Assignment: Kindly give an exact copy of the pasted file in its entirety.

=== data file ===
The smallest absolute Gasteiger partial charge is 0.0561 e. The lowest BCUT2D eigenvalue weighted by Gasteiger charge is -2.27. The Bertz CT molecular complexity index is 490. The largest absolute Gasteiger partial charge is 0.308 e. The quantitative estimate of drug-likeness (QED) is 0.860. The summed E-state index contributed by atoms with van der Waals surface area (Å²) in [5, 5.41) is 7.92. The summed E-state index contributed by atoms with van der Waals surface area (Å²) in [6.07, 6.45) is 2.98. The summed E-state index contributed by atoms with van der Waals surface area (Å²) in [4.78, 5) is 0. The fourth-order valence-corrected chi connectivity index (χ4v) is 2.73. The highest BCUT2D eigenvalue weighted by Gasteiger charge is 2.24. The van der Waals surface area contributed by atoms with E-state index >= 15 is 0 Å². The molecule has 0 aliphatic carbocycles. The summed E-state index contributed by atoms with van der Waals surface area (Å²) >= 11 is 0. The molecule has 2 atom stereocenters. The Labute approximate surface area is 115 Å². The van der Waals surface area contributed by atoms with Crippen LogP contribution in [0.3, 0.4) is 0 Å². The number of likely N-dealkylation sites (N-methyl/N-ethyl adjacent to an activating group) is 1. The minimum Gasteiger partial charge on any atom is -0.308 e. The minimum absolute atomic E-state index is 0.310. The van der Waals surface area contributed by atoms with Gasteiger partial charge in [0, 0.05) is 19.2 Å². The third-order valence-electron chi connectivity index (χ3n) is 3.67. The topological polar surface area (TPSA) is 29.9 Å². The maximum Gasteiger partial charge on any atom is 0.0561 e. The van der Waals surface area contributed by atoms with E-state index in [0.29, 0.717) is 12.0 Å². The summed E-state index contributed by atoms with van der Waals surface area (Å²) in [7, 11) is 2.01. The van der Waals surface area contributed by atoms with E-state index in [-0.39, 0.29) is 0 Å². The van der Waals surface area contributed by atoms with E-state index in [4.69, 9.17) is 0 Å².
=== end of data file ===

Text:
The smallest absolute Gasteiger partial charge is 0.0561 e. The lowest BCUT2D eigenvalue weighted by Gasteiger charge is -2.27. The Bertz CT molecular complexity index is 490. The largest absolute Gasteiger partial charge is 0.308 e. The quantitative estimate of drug-likeness (QED) is 0.860. The summed E-state index contributed by atoms with van der Waals surface area (Å²) in [5, 5.41) is 7.92. The summed E-state index contributed by atoms with van der Waals surface area (Å²) in [6.07, 6.45) is 2.98. The summed E-state index contributed by atoms with van der Waals surface area (Å²) in [4.78, 5) is 0. The fourth-order valence-corrected chi connectivity index (χ4v) is 2.73. The highest BCUT2D eigenvalue weighted by Gasteiger charge is 2.24. The van der Waals surface area contributed by atoms with E-state index >= 15 is 0 Å². The molecule has 0 aliphatic carbocycles. The summed E-state index contributed by atoms with van der Waals surface area (Å²) >= 11 is 0. The molecule has 2 atom stereocenters. The Labute approximate surface area is 115 Å². The van der Waals surface area contributed by atoms with Crippen LogP contribution in [0.3, 0.4) is 0 Å². The number of likely N-dealkylation sites (N-methyl/N-ethyl adjacent to an activating group) is 1. The minimum Gasteiger partial charge on any atom is -0.308 e. The minimum absolute atomic E-state index is 0.310. The van der Waals surface area contributed by atoms with Gasteiger partial charge in [0, 0.05) is 19.2 Å². The third-order valence-electron chi connectivity index (χ3n) is 3.67. The topological polar surface area (TPSA) is 29.9 Å². The maximum Gasteiger partial charge on any atom is 0.0561 e. The van der Waals surface area contributed by atoms with E-state index in [0.29, 0.717) is 12.0 Å². The summed E-state index contributed by atoms with van der Waals surface area (Å²) in [7, 11) is 2.01. The van der Waals surface area contributed by atoms with E-state index in [-0.39, 0.29) is 0 Å². The van der Waals surface area contributed by atoms with E-state index in [4.69, 9.17) is 0 Å².